maple guitar tops question


just imported 3 pairs of bookmatched maple tops and i was dissapointed as to the quality of the boards....as this is the first time i have purchased this type of product perhaps my expectations were a lttle high....the figuring seems to be nice and look pretty much as photographed prior to purchase....
the boards however are warped from end to end and from side to side....the warp is an even curl in both directions...across the board it would be about 1/16 - 3/32 and about the same or a little more from end to end....also the boards are fine sawn not dressed....
i want to machine these to 1/4" and make guitar tops from these boards..is this feasible?? or have I been sold substandard product?? am i expecting more than is normal for maple boards??
i have not published the name of the supplier and i guess if i have been ripped off i would make sure that others are forewarned... i would not know as i have no experience in buying this type of timber see pics here: obviously i am showing the worst board http://www.aargent.com.au/music/maple.htm zz
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On Mon, 15 Aug 2005 13:51:07 GMT, snipped-for-privacy@hfksdfse.com (zz) wrote:

finshed size would be 16" x 7" x1/4" thanks for any posts on the subject zz
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Absolutely.
Sure it could be better, but what you have been sold is essentially a rough-sawn board. If they are really flat that is a bonus. Some unflatness to be milled away is to be expected.

I think it could be better, but these are quite usable.
* rough cut to length/width first, this will minimize the losses due to jointing * figure out what is the front and what is the back. The back does not need to be perfect so only mill off just as much as you need to there. * It appears to me that even if you use a jointer to remove all of the warp there will still be enough material to yeild 1/4". But it will be close. I think you can make the board not completely flat, but smooth if you have to. I would immagine that 1/4" cap on an ash ~1-1/8" body for a guitar body is not going to exert a meaningful amount of stress if you just pull it flat during glue-up.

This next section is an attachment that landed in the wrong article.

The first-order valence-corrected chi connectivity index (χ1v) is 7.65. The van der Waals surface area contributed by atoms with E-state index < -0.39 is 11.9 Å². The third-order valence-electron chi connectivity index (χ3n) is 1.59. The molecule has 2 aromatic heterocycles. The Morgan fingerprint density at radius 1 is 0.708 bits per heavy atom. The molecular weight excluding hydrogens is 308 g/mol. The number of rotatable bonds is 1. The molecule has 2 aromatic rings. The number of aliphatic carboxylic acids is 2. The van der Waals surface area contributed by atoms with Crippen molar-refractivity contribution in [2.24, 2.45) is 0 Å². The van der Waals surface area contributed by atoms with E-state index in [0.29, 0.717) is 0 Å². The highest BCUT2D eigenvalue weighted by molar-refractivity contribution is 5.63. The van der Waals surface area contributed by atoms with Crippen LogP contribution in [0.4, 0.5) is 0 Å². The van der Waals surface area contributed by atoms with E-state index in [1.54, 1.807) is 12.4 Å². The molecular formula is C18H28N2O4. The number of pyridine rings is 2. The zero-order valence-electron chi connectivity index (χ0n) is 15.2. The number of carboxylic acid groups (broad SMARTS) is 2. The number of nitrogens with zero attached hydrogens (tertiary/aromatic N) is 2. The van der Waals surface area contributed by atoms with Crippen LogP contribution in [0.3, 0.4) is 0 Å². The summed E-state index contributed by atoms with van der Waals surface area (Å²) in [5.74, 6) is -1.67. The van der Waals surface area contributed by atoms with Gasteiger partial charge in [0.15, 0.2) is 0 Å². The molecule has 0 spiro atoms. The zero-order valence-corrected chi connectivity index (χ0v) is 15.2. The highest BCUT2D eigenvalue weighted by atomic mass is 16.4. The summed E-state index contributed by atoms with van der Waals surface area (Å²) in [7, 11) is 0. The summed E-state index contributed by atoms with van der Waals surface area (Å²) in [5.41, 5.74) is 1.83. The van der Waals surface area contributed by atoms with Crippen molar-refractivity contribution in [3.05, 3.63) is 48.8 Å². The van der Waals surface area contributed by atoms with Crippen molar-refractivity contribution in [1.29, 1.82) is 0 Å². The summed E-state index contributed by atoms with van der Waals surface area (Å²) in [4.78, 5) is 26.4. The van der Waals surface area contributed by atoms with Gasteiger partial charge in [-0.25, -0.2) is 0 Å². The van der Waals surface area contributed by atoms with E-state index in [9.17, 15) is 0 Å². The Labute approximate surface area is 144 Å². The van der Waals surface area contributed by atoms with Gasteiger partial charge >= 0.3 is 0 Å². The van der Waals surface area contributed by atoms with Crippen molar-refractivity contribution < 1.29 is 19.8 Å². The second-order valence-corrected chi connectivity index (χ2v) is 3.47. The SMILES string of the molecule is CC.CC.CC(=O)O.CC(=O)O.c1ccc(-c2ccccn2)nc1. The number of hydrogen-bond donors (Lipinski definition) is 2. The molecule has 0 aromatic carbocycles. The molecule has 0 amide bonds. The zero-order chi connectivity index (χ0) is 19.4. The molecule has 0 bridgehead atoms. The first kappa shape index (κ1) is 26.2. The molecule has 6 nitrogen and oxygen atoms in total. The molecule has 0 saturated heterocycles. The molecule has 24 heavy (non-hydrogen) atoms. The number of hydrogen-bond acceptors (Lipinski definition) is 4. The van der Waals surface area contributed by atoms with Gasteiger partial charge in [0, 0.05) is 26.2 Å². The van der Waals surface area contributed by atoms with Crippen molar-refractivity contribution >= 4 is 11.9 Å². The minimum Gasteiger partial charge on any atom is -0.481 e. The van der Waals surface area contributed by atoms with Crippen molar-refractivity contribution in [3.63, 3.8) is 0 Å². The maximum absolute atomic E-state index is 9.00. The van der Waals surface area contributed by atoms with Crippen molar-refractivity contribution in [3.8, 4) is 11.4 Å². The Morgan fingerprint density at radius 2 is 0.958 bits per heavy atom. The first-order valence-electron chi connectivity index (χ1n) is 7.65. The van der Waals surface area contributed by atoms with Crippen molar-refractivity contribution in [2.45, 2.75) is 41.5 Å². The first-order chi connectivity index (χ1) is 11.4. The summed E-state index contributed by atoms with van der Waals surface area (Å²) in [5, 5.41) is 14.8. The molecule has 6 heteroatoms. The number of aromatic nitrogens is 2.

-Steve
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zz, Straight, flat figured wood is hard to come by. When you cut from a larger dimension, it's pretty common to get some cupping. Shipping also is hard on things, going from climate to climate. I bought a piece of Koa in Hawaii once and by the time I had it shipped home, it looked pretty bad. I did get it to straighten quite a bit.
If you don't want to use them right away, you can sometimes get a little of the cupping out by dampening and clamping them between a couple of solid straight timbers. I haven't done it for a while, but if I recall, you dampen the cupped side...should be info available online. Warren
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Pretty hard to see anything. The area is so cluttered It is difficult to tell where the board is.
Try again with a "clean" and neutral background and pay attention to the following details as well.
The focus is pretty fuzzy. You were too close. Back up and try again at your highest resolution and an f-stop of 8 or greater -- then the focal range might be sufficient that one can actually see the board.